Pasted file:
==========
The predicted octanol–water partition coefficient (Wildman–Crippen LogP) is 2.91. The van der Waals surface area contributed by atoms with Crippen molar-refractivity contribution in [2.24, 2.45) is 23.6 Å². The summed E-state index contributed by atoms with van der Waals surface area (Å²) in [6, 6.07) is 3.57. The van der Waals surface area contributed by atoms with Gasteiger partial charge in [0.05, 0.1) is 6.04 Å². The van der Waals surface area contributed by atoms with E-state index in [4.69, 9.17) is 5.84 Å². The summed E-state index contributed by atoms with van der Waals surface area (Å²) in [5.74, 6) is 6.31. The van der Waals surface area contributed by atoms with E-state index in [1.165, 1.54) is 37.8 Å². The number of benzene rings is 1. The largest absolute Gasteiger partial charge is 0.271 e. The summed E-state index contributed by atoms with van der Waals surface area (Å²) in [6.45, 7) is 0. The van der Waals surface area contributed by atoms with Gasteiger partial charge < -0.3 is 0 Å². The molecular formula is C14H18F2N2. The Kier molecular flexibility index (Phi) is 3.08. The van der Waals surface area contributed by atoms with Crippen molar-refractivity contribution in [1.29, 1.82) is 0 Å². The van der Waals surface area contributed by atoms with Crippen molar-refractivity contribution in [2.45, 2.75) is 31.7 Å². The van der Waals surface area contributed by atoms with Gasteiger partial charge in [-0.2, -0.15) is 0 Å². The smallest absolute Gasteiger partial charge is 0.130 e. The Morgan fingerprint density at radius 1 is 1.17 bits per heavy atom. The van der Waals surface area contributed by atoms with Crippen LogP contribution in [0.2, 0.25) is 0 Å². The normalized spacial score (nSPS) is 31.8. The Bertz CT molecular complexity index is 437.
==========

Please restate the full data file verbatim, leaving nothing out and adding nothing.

The predicted octanol–water partition coefficient (Wildman–Crippen LogP) is 2.91. The van der Waals surface area contributed by atoms with Crippen molar-refractivity contribution in [2.24, 2.45) is 23.6 Å². The summed E-state index contributed by atoms with van der Waals surface area (Å²) in [6, 6.07) is 3.57. The van der Waals surface area contributed by atoms with Gasteiger partial charge in [0.05, 0.1) is 6.04 Å². The van der Waals surface area contributed by atoms with E-state index in [4.69, 9.17) is 5.84 Å². The summed E-state index contributed by atoms with van der Waals surface area (Å²) in [5.74, 6) is 6.31. The van der Waals surface area contributed by atoms with E-state index in [1.165, 1.54) is 37.8 Å². The number of benzene rings is 1. The largest absolute Gasteiger partial charge is 0.271 e. The summed E-state index contributed by atoms with van der Waals surface area (Å²) in [6.45, 7) is 0. The van der Waals surface area contributed by atoms with Gasteiger partial charge < -0.3 is 0 Å². The molecular formula is C14H18F2N2. The Kier molecular flexibility index (Phi) is 3.08. The van der Waals surface area contributed by atoms with Crippen molar-refractivity contribution in [1.29, 1.82) is 0 Å². The van der Waals surface area contributed by atoms with Crippen molar-refractivity contribution in [2.45, 2.75) is 31.7 Å². The van der Waals surface area contributed by atoms with Gasteiger partial charge in [-0.2, -0.15) is 0 Å². The smallest absolute Gasteiger partial charge is 0.130 e. The Morgan fingerprint density at radius 1 is 1.17 bits per heavy atom. The van der Waals surface area contributed by atoms with Crippen LogP contribution in [0.2, 0.25) is 0 Å². The normalized spacial score (nSPS) is 31.8. The Bertz CT molecular complexity index is 437.